What truly captures Crumb’s work and makes it resonate with so many is its perspective. Its viewpoint comes from that of an outsider and someone contemptuous of mainstream socio-politics. Though Crumb has been working in this mindset for decades, he remains extremely relevant to contemporary society. With his striking, detailed, fun and inviting black-and-white drawings, Crumb is unsurprisingly often described as one of America’s greatest cartoonists. 

Biography by Jessica Douglas | Ocula | 2017
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Featured Artworks

Shape Up! by R. Crumb contemporary artwork
R. CrumbShape Up!, 1982 Ink, graphite, and correction fluid on paper
7.88 x 6.75 inches
David Zwirner
Untitled by R. Crumb contemporary artwork
R. CrumbUntitled, 2015 Ink and correction fluid on paper
12.88 x 9.75 inches
David Zwirner
Self-Loathing Comics #1: A Day in the Life by R. Crumb contemporary artwork
R. CrumbSelf-Loathing Comics #1: A Day in the Life, 1994 Ink and correction fluid on paper, 15 pages
David Zwirner
Sauve by R. Crumb contemporary artwork
R. CrumbSauve, 1996 Serigraph
33 x 45.7 cm
David Zwirner

Recent Exhibitions

Contemporary art exhibition, R. Crumb, Drawing for Print: Mind Fucks, Kultur Klashes, Pulp Fiction & Pulp Fact at David Zwirner, New York
Closed
21 February–13 April 2019 R. Crumb Drawing for Print: Mind Fucks, Kultur Klashes, Pulp Fiction & Pulp Fact David Zwirner, 19th Street, New York
Contemporary art exhibition, R. Crumb, Art and Beauty at David Zwirner, London
Closed
15 April–2 June 2016 R. Crumb Art and Beauty David Zwirner, London

Represented By

In Related Press

The Loving, Self-Deprecating Comics of Aline Kominsky-Crumb and Robert Crumb Related Press The Loving, Self-Deprecating Comics of Aline Kominsky-Crumb and Robert Crumb Hyperallergic : 10 February 2017

For an exhibition consisting primarily of black-and-white line drawings, Aline Kominsky-Crumb & R. Crumb: Drawn Together is surprisingly colorful. Including more than 30 framed works, in addition to over a dozen comics displayed in rows along the walls of David Zwirner gallery, the sheer volume of text and image can seem overwhelming. But the...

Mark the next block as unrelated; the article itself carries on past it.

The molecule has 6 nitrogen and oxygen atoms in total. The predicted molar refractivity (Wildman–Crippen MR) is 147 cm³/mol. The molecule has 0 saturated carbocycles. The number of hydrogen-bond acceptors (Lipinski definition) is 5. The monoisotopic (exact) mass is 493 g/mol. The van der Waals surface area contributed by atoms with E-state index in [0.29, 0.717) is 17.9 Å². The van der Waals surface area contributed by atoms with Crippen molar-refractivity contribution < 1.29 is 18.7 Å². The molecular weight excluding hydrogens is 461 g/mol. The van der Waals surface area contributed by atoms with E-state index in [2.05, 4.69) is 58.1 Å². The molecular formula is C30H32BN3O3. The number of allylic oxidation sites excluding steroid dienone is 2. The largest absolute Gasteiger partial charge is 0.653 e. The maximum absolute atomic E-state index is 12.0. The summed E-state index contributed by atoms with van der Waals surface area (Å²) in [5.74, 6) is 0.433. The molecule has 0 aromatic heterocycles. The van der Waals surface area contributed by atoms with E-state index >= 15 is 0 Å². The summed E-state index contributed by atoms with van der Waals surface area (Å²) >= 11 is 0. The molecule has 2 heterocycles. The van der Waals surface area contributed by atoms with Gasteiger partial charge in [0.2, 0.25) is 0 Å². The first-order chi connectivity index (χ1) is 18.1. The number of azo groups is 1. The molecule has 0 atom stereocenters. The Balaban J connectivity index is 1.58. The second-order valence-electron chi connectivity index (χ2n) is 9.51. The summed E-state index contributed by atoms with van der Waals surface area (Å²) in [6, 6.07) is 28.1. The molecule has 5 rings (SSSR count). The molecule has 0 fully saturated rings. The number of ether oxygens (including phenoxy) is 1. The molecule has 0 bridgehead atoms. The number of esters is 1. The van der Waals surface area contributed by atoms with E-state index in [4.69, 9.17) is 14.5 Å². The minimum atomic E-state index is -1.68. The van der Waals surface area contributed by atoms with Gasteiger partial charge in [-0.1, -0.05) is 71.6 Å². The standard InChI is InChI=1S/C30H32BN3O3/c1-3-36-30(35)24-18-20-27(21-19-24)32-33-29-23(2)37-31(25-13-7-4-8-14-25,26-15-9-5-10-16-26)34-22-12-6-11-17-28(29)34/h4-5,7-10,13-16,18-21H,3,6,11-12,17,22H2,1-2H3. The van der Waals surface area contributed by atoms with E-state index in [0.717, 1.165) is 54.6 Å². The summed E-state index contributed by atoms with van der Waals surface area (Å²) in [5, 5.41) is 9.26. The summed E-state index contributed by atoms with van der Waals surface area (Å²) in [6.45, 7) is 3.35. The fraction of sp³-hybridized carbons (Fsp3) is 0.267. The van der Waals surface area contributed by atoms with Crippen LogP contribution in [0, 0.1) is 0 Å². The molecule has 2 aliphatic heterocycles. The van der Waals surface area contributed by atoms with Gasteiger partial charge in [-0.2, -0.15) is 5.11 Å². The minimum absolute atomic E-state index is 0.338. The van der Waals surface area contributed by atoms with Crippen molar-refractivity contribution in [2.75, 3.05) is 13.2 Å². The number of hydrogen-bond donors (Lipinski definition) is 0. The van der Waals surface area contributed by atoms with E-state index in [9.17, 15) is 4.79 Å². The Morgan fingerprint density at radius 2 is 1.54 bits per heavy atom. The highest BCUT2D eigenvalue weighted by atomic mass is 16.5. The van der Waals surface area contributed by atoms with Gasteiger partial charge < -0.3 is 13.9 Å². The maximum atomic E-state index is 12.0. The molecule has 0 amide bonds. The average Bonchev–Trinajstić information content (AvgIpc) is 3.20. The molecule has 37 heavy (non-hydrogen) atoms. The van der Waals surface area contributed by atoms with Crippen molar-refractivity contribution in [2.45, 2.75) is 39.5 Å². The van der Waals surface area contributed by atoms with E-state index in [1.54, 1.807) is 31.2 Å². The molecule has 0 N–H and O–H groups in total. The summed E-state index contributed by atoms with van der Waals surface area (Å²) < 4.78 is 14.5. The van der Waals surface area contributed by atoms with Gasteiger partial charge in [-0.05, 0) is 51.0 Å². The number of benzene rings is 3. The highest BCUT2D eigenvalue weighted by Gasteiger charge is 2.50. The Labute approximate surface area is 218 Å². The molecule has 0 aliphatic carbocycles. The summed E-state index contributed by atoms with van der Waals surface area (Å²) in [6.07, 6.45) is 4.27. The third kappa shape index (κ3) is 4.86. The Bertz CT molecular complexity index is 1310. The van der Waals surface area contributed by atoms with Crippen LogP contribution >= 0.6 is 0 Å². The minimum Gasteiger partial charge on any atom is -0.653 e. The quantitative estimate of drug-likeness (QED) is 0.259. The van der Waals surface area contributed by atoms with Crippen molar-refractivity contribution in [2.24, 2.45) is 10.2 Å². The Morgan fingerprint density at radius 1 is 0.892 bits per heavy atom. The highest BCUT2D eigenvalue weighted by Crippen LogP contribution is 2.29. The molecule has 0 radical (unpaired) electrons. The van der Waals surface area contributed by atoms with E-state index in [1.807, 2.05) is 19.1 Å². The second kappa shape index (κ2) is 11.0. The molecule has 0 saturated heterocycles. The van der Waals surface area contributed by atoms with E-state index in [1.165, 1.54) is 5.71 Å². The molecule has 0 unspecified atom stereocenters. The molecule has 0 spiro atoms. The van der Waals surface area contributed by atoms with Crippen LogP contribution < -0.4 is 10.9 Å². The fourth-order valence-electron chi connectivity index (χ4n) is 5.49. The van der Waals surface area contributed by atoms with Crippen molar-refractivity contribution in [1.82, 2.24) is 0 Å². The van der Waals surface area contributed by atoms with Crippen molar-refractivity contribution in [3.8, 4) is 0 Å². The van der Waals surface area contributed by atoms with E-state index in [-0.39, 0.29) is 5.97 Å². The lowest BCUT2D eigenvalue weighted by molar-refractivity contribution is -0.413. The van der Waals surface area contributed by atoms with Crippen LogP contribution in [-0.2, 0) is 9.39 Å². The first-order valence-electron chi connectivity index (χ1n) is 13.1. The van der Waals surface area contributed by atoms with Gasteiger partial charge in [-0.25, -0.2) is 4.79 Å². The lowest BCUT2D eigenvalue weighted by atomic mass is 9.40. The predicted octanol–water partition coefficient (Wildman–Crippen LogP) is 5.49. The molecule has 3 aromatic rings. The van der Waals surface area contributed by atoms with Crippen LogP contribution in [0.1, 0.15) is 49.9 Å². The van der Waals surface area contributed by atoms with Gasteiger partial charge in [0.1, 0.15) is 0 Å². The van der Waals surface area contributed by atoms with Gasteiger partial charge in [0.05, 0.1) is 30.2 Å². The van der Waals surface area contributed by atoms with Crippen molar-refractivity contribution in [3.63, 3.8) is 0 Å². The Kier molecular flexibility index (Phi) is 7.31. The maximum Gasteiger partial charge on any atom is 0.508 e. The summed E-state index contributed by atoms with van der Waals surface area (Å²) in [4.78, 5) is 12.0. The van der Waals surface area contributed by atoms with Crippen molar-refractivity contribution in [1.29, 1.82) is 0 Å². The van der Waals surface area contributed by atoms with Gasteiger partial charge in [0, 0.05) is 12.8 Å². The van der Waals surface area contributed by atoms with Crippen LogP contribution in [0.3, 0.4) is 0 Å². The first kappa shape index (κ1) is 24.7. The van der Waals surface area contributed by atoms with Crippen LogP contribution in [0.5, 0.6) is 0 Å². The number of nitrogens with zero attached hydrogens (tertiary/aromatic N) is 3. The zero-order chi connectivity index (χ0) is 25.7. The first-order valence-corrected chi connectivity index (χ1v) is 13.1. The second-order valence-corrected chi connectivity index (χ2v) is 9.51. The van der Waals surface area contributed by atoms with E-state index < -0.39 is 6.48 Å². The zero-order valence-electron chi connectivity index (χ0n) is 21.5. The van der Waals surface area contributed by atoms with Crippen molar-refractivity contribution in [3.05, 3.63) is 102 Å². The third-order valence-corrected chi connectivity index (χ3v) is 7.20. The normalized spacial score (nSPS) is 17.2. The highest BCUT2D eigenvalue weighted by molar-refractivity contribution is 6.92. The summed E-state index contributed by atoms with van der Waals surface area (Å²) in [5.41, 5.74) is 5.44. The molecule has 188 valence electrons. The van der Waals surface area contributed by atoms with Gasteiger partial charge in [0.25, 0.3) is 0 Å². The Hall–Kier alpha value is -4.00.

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What to See in New York Galleries This Week Related Press What to See in New York Galleries This Week The New York Times : 31 January 2017

ALINE KOMINSKY-CRUMB & R. CRUMBThrough Feb. 18. David Zwirner, 525 West 19th Street, Manhattan; 212-727-2070, davidzwirner.com.Cartoon art drawn for reproduction doesn’t gain much from being hung on a wall. It’s fun to spot the occasional daub of correcting fluid or try to unravel the mysteries of R. Crumb’s preternatural draftsmanship, but...

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The biggest art event Seattle has ever known just got bigger Related Press The biggest art event Seattle has ever known just got bigger The Stranger : 5 August 2016

Last year, even the birds showed up.Under the silent gaze of a few unticketed pigeons in the rafters of CenturyLink Field Event Center, 15,000 people swarmed the inaugural Seattle Art Fair, a network of 60 booths of paintings, sculptures, photographs, videos, and at least one virtual reality trip.